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Nicotine Promotes Spread Of Lung Cancer To The Brain
From:
American Association for Long-Term Care Insurance American Association for Long-Term Care Insurance
Los Angeles , CA
Monday, June 08, 2020


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A news item posted today by the American Association for Critical Illness Insurance shares that scientists have discovered an added deadly link facing people who intake nicotine.

According to the report, up to 40 percent of those who have the most common type of lung cancer and use nicotine subsequently develop metastatic brain tumors. They have an average survival time of less than six months.

"Researchers at Wake Forest School of Medicine found that nicotine actually promotes the spread of lung cancer cells into the brain, shares Jesse Slome, director of the critical illness insurance organization.

Dr. Kounosuke Watabe who is professor of cancer biology at Wake Forest School of Medicine was the lead author of the study.   "We don't think that nicotine replacement products are the safest way for people with lung cancer to stop smoking," said Dr. Watabe. 

The study was published in the June 4 issue of Journal of Experimental Medicine. Researchers examined 281 lung cancer patients. They found that cigarette smokers exhibited a significantly higher incidence of brain cancer. Using tests on mice, they found that nicotine enhanced brain metastasis by crossing the blood-brain barrier to change immune cell in the brain into cells that supported tumor growth.

 "Nearly a quarter of a million Americans will be diagnosed with lung cancer this year," shares Jesse Slome, director of the Critical Illness Insurance Association. "The risk is enormously high for smokers and nicotine users who definitely should have some plan in place to pay for the treatments and medicines that give them the greatest chance for survival."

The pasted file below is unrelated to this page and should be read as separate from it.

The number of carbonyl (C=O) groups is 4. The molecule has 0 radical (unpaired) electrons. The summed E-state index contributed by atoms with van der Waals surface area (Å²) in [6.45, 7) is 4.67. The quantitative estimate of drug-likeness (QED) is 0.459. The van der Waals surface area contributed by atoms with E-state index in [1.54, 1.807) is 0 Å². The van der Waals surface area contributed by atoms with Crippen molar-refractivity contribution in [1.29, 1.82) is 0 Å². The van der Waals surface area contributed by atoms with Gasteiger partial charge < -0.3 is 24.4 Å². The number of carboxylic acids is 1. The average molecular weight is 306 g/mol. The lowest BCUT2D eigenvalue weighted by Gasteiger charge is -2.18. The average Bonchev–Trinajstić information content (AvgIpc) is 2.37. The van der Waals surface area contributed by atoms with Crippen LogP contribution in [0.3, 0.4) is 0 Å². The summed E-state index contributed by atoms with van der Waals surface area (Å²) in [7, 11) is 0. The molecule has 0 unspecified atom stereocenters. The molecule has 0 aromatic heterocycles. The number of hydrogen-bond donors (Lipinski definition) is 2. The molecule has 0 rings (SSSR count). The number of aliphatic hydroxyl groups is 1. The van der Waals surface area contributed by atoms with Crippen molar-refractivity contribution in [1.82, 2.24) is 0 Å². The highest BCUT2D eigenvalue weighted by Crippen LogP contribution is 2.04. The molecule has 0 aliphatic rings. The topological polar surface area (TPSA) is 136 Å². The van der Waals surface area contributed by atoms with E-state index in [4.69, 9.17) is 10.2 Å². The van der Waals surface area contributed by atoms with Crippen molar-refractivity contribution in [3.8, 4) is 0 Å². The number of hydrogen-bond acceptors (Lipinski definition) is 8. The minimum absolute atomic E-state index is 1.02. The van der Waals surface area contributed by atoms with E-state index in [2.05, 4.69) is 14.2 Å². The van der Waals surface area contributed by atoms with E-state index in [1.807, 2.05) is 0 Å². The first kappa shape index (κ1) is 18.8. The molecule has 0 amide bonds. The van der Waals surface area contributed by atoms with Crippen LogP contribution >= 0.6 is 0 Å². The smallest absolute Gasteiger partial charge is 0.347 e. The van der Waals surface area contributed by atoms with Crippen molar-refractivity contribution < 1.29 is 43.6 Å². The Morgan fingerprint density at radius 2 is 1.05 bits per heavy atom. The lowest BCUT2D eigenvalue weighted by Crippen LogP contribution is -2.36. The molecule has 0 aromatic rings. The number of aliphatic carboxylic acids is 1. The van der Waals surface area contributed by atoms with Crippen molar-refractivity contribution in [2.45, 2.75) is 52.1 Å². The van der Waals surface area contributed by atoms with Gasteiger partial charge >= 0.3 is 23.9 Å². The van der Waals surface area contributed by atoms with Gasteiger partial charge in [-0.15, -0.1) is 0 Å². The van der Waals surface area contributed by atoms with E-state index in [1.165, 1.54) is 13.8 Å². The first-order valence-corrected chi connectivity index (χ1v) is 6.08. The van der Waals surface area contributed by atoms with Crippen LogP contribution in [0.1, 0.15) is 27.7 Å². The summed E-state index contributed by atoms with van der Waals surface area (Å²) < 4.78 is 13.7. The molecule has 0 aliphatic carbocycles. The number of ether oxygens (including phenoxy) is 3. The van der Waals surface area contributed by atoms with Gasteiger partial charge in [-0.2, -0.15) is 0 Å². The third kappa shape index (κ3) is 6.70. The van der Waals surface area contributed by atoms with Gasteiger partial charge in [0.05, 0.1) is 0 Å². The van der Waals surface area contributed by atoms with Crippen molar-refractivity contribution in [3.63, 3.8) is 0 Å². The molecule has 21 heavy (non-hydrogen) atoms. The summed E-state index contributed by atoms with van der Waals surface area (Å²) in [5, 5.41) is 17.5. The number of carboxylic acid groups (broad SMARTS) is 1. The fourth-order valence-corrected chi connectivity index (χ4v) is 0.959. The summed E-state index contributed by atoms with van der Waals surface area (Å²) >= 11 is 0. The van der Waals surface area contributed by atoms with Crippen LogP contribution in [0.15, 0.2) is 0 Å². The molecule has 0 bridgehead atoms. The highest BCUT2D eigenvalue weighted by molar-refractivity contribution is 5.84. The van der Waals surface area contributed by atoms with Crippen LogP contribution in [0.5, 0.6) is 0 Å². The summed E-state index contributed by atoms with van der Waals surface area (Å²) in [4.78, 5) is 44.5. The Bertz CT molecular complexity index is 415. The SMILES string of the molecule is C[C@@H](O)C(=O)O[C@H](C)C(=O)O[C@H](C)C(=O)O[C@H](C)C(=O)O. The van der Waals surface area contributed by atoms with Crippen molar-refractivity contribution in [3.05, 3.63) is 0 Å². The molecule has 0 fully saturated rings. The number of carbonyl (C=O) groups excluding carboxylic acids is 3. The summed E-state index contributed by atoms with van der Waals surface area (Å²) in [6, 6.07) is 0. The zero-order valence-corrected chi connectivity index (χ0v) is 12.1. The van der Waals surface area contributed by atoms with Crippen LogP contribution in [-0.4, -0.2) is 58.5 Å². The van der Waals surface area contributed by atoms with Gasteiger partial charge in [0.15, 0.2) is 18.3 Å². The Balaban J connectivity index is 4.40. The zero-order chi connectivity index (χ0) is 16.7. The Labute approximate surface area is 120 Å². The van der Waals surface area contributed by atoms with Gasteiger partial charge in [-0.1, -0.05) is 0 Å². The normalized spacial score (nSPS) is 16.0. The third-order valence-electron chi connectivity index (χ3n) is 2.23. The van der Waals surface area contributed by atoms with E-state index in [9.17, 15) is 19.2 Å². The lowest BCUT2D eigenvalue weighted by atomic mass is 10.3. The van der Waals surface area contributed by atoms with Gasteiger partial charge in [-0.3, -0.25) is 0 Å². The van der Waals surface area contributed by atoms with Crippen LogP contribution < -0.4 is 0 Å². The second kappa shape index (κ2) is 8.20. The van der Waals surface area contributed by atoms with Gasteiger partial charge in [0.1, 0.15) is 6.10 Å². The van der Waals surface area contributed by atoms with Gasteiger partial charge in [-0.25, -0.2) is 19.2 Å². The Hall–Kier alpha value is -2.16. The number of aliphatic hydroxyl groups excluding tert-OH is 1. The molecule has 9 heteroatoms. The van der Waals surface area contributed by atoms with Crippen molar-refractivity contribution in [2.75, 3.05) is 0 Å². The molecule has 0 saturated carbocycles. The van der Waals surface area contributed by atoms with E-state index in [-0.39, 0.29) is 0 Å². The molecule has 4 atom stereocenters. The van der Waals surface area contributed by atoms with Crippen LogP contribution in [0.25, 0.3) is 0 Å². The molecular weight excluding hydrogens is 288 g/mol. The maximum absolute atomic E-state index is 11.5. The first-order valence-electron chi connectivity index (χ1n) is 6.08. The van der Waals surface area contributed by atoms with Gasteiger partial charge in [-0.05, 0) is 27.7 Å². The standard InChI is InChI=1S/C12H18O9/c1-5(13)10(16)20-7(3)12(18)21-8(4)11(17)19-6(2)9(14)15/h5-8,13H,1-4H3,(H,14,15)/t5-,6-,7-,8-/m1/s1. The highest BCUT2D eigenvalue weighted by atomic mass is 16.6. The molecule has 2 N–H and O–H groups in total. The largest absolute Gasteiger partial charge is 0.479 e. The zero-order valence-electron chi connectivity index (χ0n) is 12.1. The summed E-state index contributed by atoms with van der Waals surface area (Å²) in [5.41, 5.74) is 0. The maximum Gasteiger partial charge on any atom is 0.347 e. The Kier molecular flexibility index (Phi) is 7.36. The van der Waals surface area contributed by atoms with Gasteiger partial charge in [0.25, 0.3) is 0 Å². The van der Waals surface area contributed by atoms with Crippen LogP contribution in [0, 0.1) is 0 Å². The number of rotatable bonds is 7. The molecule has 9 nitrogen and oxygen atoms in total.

Slome points out that critical illness insurance policies today often offer a cancer-only insurance option. "That generally will be a far more affordable option and something that can be extremely valuable to buy in your 40s or 50s," he notes. Know that cigarette and cancer insurance is available. The AACII director suggests looking for a policy that offers both a cancer-only and a comprehensive ci insurance option.

Slome advises that non smokers will generally benefit by comparing policies that offer tobacco-distinct pricing. "Policies that offer uni-tobacco pricing and typically going to have non-smokers pay a little more to cover the added risk faced by smokers," Slome shares. That is an important reason to compare.

To learn more about critical illness insurance options and see costs, visit the Association's website at www.criticalillnessinsuranceinfo.org or call 818-597-3205.

 

For long-term care insurance quotes visit the American Association for Long-Term Care Insurance website.  To find Medicare Insurance agents near you, visit the American Association for Medicare Supplement Insurance website.  To learn more about critical illness insurance, visit the American Association for Critical Illness Insurance website.

 

News Media Interview Contact
Name: Jesse Slome
Title: Executive Director
Group: American Association for Long-Term Care Insurance
Dateline: Westlake Village, CA United States
Direct Phone: 818-597-3227
Main Phone: 818-597-3227
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